The boys have just left, and Thanksgiving is officially over for another year. As usual, it went by far too quickly. Before I lapse into a post-feast food-induced coma, I’d like to share a few thoughts about the holiday, a few memories of past events, and maybe a hope for future times spent with family. Sharing is generally a good thing. Except for buttermilk pie. I rarely share that.
My wife, Jocelynn, and I have three sons, all of them grown, all of them far smarter than me. Two have graduated from college, one a scientist with a degree I can’t pronounce, much less explain. He works for a company engaging in DNA-type activities, the kind of thing that causes the problems at the beginning of sci-fi movies. I wouldn’t know a DNA from a NHL. Another of the boys is in graduate school, and will probably end up with a doctorate. I guess I’ll have to call him doctor one of these days. The third is a junior in college. Or maybe a senior. They grow up so fast.
So, your typical late-life, late-middle-age scenario, complete with too infrequent phone conversations with the kids, too frequent phone conversations with creditors, and rare quiet moments to actually sit down together and visit with family. Those moments come too few and too far between, so I’m thankful that we were able to get together with the boys for Thanksgiving this year. There’s never a guarantee, at this level.
As the boys transitioned through high school, and began to leave home, Jocelynn and I saw this current lifestyle coming. We were pretty much wrapped up in our kids’ lives, involved in their activities, just as most of you are, or have been, with your offspring. And we weren’t really looking forward to the ‘empty nest’ thing. Empty nests are for the birds.
Years ago, I began telling Leret, our youngest, that when he left for college, I was going with him. We would laugh. It was a joke. One of those silly things we say to our kids, without even remotely meaning them. And then, when Leret left for college, I went with him. All the way to Harding University in Searcy, Arkansas. Every young man’s dream, to have his parents go to college with him.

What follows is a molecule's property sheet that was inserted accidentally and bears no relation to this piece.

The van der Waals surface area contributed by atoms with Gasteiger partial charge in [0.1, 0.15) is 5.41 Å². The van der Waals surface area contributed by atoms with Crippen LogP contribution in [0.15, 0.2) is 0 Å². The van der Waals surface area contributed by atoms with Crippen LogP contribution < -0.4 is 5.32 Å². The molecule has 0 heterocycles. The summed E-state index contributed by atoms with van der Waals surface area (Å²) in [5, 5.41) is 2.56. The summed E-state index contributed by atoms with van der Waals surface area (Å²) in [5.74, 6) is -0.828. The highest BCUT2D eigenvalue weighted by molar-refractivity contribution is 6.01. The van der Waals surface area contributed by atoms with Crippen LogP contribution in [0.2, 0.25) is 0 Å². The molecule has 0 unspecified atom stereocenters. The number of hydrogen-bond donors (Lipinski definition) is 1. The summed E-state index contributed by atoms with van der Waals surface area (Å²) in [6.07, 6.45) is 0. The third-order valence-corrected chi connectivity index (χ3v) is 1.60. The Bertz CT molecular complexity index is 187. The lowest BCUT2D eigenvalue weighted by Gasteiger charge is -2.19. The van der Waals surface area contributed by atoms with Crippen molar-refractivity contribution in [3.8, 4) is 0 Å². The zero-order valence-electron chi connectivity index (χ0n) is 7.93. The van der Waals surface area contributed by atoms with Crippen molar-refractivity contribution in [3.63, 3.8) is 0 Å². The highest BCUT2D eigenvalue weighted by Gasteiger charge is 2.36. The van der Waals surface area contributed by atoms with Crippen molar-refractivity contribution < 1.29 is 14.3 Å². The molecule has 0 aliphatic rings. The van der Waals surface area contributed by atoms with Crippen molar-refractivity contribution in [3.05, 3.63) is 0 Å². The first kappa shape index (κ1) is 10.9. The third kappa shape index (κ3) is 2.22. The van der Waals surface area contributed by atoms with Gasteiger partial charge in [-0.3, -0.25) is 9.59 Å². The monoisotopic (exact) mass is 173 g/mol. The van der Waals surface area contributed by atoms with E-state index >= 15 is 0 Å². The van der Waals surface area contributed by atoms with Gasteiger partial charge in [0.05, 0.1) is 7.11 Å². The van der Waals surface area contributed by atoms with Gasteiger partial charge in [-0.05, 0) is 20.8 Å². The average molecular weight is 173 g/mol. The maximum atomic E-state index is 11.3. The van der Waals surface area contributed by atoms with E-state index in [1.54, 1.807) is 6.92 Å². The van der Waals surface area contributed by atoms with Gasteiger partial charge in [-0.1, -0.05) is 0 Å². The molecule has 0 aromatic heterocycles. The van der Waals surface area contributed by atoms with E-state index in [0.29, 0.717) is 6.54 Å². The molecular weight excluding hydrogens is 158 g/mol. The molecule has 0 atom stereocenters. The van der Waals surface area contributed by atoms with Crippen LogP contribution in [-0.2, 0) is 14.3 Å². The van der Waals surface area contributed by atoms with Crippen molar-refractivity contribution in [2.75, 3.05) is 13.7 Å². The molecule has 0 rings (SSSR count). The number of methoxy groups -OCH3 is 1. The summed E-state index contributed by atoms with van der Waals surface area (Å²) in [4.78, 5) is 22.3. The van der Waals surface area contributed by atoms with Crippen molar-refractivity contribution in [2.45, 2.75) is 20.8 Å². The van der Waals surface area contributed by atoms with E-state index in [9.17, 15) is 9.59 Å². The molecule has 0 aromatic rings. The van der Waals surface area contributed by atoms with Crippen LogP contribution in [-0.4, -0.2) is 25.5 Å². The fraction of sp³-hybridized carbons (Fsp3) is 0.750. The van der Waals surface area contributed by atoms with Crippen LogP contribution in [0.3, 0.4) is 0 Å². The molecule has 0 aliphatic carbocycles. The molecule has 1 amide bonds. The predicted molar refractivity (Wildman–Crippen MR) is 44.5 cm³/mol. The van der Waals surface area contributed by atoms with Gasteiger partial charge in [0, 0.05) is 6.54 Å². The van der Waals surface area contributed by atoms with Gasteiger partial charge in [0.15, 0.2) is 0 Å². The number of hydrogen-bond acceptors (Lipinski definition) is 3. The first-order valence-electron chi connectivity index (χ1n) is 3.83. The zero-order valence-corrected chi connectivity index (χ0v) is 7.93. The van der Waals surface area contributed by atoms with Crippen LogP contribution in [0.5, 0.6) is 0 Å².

Jeff Foxworthy says you might be a redneck if you walk your son to school because you’re both in the same grade. I actually drove my son to college for the first time, and we were both in the same grade. And if you’re going to be a redneck, Arkansas is a good place to do it. They have a graduate program in redneckedness.
I actually went to college, a little bit, when I got out of high school, but didn’t get a degree, which I blame entirely on Abilene Christian University. They expected me to go to class, but some of the classes were really early in the morning, like eight o’clock, and the rest were at inconvenient times, like when I had planned to play my guitar, or Space Invaders. College is pretty easy, when you don’t go to class, but it doesn’t last long that way.
So instead of being empty nesters, Jocelynn and I pretty much completely changed the direction of our lives. Holidays have always been a juggling match with extended families and obligations, but now they seem to be even more difficult. My only problem at Thanksgiving used to be squeezing time out of my busy hunting schedule to eat with the family. As we age, our priorities change. The older I get, the more valuable it seems to spend time with family, and the less time there is.
This year, luckily, our three boys were able to come spend the day with us. Two of them brought fiancées who will become wives this spring and summer. So we had a lot to be thankful for, and in the future, we will have more juggling to do with the schedules, trying to carve out time together. Days like today may become even more rare, and more valuable.
But today was a good day. We fried venison, the traditional holiday meal in our family, because it’s way better than turkey. I made up a story about that, claiming one of my uncles once put a live, wild turkey in my grandmother’s wood stove the night before Thanksgiving, and she built a fire the next morning, and there was a smoldering, angry turkey running around the house. We told stories about when the boys were little, for the benefit of the girls. We made plans for Christmas, and talked about wedding plans for the spring. We ate too much and complained that we’d eaten too much. We never turned on a television, because our time together is far too valuable now to waste.
Jocelynn and I have a lot to be thankful for. Our lives seem strange, being at college and living in Arkansas and missing Texas. Maybe the familiar things, like having venison at Thanksgiving, make us more nostalgic now, since our lives are so different from what we expected at this point. It seems the more inevitable change becomes, the more difficult it is.
We hope you had a nice Thanksgiving holiday, with plenty of whatever food you celebrate with. We hope you got to watch football on television, or attend a parade, or whatever it is you like to do on Thanksgiving. Most of all we hope you were able to spend the day with family and other loved ones. Because time is the most valuable thing we have to share with one another.
And buttermilk pie. We hope you had plenty of that . . .
Kendal Hemphill is an outdoor humor columnist and public speaker who is thankful you read his column. Write to him at [email protected].